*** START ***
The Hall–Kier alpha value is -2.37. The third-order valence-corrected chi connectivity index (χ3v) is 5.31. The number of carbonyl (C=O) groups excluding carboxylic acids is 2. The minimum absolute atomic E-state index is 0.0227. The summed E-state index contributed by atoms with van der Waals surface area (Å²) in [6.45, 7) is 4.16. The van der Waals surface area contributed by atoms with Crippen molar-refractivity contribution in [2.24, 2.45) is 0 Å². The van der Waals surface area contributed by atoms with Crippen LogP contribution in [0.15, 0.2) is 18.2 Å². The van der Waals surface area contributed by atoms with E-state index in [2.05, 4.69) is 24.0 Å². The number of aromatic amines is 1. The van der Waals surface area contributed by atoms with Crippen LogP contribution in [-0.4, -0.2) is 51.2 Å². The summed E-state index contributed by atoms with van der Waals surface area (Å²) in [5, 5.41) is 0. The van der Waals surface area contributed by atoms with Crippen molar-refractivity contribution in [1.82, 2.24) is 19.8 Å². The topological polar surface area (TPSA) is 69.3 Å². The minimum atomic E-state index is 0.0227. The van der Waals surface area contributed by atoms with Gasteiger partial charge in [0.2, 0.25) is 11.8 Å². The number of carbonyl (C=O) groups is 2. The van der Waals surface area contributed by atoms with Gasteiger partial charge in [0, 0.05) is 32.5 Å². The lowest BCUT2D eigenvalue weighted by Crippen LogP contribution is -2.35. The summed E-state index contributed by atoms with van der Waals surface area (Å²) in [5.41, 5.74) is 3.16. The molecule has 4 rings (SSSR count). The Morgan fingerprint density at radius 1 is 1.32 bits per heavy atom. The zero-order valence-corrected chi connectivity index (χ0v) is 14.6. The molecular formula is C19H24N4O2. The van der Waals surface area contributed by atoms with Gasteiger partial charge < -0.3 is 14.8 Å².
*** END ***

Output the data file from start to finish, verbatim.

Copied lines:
The Hall–Kier alpha value is -2.37. The third-order valence-corrected chi connectivity index (χ3v) is 5.31. The number of carbonyl (C=O) groups excluding carboxylic acids is 2. The minimum absolute atomic E-state index is 0.0227. The summed E-state index contributed by atoms with van der Waals surface area (Å²) in [6.45, 7) is 4.16. The van der Waals surface area contributed by atoms with Crippen molar-refractivity contribution in [2.24, 2.45) is 0 Å². The van der Waals surface area contributed by atoms with Crippen LogP contribution in [0.15, 0.2) is 18.2 Å². The van der Waals surface area contributed by atoms with E-state index in [2.05, 4.69) is 24.0 Å². The number of aromatic amines is 1. The van der Waals surface area contributed by atoms with Crippen LogP contribution in [-0.4, -0.2) is 51.2 Å². The summed E-state index contributed by atoms with van der Waals surface area (Å²) in [5, 5.41) is 0. The van der Waals surface area contributed by atoms with Crippen molar-refractivity contribution in [1.82, 2.24) is 19.8 Å². The topological polar surface area (TPSA) is 69.3 Å². The minimum atomic E-state index is 0.0227. The van der Waals surface area contributed by atoms with Gasteiger partial charge in [0.2, 0.25) is 11.8 Å². The number of carbonyl (C=O) groups is 2. The van der Waals surface area contributed by atoms with Gasteiger partial charge in [0, 0.05) is 32.5 Å². The lowest BCUT2D eigenvalue weighted by Crippen LogP contribution is -2.35. The summed E-state index contributed by atoms with van der Waals surface area (Å²) in [5.41, 5.74) is 3.16. The molecule has 4 rings (SSSR count). The Morgan fingerprint density at radius 1 is 1.32 bits per heavy atom. The zero-order valence-corrected chi connectivity index (χ0v) is 14.6. The molecular formula is C19H24N4O2. The van der Waals surface area contributed by atoms with Gasteiger partial charge < -0.3 is 14.8 Å².